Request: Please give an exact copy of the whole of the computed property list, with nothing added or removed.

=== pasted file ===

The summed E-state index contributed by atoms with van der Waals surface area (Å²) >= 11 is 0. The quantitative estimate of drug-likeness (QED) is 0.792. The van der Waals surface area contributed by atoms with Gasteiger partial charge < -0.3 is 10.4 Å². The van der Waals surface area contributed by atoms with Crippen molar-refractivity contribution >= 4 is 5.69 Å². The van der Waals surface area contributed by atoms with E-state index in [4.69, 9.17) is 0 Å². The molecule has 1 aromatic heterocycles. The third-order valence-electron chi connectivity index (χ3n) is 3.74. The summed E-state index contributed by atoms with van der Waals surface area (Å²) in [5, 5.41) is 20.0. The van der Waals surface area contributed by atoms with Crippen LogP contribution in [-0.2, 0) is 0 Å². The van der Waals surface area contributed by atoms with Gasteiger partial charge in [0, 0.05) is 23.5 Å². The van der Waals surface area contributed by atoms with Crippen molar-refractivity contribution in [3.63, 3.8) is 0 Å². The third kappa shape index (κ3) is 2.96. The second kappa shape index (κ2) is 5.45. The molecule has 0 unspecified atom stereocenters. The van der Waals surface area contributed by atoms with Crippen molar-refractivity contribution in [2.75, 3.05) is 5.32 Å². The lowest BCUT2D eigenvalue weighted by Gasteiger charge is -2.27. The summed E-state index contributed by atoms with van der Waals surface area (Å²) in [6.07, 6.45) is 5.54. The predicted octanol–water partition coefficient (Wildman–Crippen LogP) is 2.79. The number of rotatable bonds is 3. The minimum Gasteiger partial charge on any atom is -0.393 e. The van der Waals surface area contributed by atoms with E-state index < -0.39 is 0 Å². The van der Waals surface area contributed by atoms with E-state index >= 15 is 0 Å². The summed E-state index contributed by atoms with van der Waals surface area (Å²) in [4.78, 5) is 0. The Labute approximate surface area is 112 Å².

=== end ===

The summed E-state index contributed by atoms with van der Waals surface area (Å²) >= 11 is 0. The quantitative estimate of drug-likeness (QED) is 0.792. The van der Waals surface area contributed by atoms with Gasteiger partial charge < -0.3 is 10.4 Å². The van der Waals surface area contributed by atoms with Crippen molar-refractivity contribution >= 4 is 5.69 Å². The van der Waals surface area contributed by atoms with E-state index in [4.69, 9.17) is 0 Å². The molecule has 1 aromatic heterocycles. The third-order valence-electron chi connectivity index (χ3n) is 3.74. The summed E-state index contributed by atoms with van der Waals surface area (Å²) in [5, 5.41) is 20.0. The van der Waals surface area contributed by atoms with Crippen LogP contribution in [-0.2, 0) is 0 Å². The van der Waals surface area contributed by atoms with Gasteiger partial charge in [0, 0.05) is 23.5 Å². The van der Waals surface area contributed by atoms with Crippen molar-refractivity contribution in [3.63, 3.8) is 0 Å². The third kappa shape index (κ3) is 2.96. The second kappa shape index (κ2) is 5.45. The molecule has 0 unspecified atom stereocenters. The van der Waals surface area contributed by atoms with Crippen molar-refractivity contribution in [2.75, 3.05) is 5.32 Å². The lowest BCUT2D eigenvalue weighted by Gasteiger charge is -2.27. The summed E-state index contributed by atoms with van der Waals surface area (Å²) in [6.07, 6.45) is 5.54. The predicted octanol–water partition coefficient (Wildman–Crippen LogP) is 2.79. The number of rotatable bonds is 3. The minimum Gasteiger partial charge on any atom is -0.393 e. The van der Waals surface area contributed by atoms with E-state index < -0.39 is 0 Å². The van der Waals surface area contributed by atoms with E-state index >= 15 is 0 Å². The summed E-state index contributed by atoms with van der Waals surface area (Å²) in [4.78, 5) is 0. The Labute approximate surface area is 112 Å².